The idea of providing a guaranteed minimum income to every American currently lies outside the ever-shifting window of politically plausible policy ideas. But it is hardly a fringe proposal. Various public thinkers from Friedrich von Hayek to Martin Luther King Jr. have supported the idea.
There are a variety of good practical arguments in favor of providing a guaranteed minimum income, including that it would decrease economic inequality and all of its negative externalities; strengthen families, since poverty is one of the greatest contributors to family breakdown; encourage investment in personal capital, innovation, and risk-taking, because all of these are more likely when a person is not faced with uncertainty about basic economic needs; and be more efficient than the tangle of programs that currently make up the safety net. The limited empirical evidence regarding guaranteed minimum incomes also seems to suggest that their disincentive effect on work is not as serious as might be feared.
What interests me, however, is the way that a guaranteed minimum income fits together with the post-Reagan-era vision of government sketched in previous posts. The key is recognizing that because of the centrality of the price mechanism to the efficient functioning of markets, wealth inequality in and of itself represents a non-self-correcting source of inefficient outcomes—a “market failure.”
(I resist the term “market failure” because it is often contrasted with “government failure,” as though the two forms of failure were conceptually distinct. In fact, once it is recognized that government policies create markets, that markets exist in many forms, and that there is no non-arbitrary basis for defining classical liberal markets as “the free market” and labeling any departure from “the free market” as “government intervention in the market,” it becomes clear that all so-called “market failures” are in fact “government failures” as well.)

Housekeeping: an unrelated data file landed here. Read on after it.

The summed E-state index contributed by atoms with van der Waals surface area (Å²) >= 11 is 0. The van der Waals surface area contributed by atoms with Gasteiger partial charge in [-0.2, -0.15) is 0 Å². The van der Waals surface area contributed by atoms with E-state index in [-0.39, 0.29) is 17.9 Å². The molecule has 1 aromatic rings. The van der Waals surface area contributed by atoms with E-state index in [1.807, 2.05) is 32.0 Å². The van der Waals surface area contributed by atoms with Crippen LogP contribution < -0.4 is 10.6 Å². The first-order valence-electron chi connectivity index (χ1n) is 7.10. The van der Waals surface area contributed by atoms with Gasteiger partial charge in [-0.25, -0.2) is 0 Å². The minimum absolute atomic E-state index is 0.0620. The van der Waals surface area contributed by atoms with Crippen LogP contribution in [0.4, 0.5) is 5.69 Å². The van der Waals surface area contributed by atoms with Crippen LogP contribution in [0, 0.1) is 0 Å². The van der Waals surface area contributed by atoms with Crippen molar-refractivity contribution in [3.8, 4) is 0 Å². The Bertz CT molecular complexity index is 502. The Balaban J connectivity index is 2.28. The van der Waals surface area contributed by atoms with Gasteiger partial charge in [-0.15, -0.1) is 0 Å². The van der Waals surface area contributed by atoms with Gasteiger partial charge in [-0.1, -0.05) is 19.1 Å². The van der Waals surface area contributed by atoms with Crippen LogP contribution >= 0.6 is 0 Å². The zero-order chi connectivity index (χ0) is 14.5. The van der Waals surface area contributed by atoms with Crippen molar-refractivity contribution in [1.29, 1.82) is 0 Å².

So here is an argument for guaranteed minimum incomes, based on the rejection of the Reagan-era bright-line distinctions between governments and markets:
All other things being equal, any amount of wealth inequality will tend to disrupt the ability of the price mechanism to coordinate the self-interested behavior of economic actors so that this behavior serves the public’s interests. Only when every individual has the same amount of wealth will each individual’s preferences be likely to receive equal attention in the economy. If I have a billion dollars to spend on my basket of preferences, and you have ten dollars to spend on yours, chances are the self-interested choices of economic actors will lead to the fulfillment of more of my preferences than of yours.
By contrast, the economy that we have chosen through our government’s legal rules obviously results in extreme inequalities of wealth. There are, of course, extremely good reasons for this inequality. Above all, the possibility of unequal economic outcomes provides an incentive to work—and not only to work, but to work hard, to innovate, to compete. So, we have a conflict: on the one hand, we want wealth to be as equal as possible, so that the price mechanism will function properly throughout the economy, and the economy will lead to efficient outcomes rather than grossly inefficient ones; on the other hand, we want individuals to be rewarded unequally for their labor, so that people will be motivated to do the work that the public values.